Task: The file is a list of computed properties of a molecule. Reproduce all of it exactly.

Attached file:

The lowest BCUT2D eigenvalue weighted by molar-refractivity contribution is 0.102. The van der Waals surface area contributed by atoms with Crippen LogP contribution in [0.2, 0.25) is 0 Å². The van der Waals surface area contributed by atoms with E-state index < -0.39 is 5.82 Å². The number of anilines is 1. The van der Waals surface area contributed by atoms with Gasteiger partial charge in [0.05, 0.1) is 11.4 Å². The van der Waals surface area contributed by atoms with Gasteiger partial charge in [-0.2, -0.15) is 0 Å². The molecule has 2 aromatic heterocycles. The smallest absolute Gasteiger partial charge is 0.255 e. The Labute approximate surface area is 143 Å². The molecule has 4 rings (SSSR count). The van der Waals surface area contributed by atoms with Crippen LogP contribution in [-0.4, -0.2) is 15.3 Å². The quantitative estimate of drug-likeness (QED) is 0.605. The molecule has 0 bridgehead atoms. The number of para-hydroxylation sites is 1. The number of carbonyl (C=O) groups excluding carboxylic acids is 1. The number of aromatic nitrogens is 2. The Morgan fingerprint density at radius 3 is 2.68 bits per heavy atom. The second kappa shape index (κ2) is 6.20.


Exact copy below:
The lowest BCUT2D eigenvalue weighted by molar-refractivity contribution is 0.102. The van der Waals surface area contributed by atoms with Crippen LogP contribution in [0.2, 0.25) is 0 Å². The van der Waals surface area contributed by atoms with E-state index < -0.39 is 5.82 Å². The number of anilines is 1. The van der Waals surface area contributed by atoms with Gasteiger partial charge in [0.05, 0.1) is 11.4 Å². The van der Waals surface area contributed by atoms with Gasteiger partial charge in [-0.2, -0.15) is 0 Å². The molecule has 2 aromatic heterocycles. The smallest absolute Gasteiger partial charge is 0.255 e. The Labute approximate surface area is 143 Å². The molecule has 4 rings (SSSR count). The van der Waals surface area contributed by atoms with Crippen LogP contribution in [-0.4, -0.2) is 15.3 Å². The quantitative estimate of drug-likeness (QED) is 0.605. The molecule has 0 bridgehead atoms. The number of para-hydroxylation sites is 1. The number of carbonyl (C=O) groups excluding carboxylic acids is 1. The number of aromatic nitrogens is 2. The Morgan fingerprint density at radius 3 is 2.68 bits per heavy atom. The second kappa shape index (κ2) is 6.20.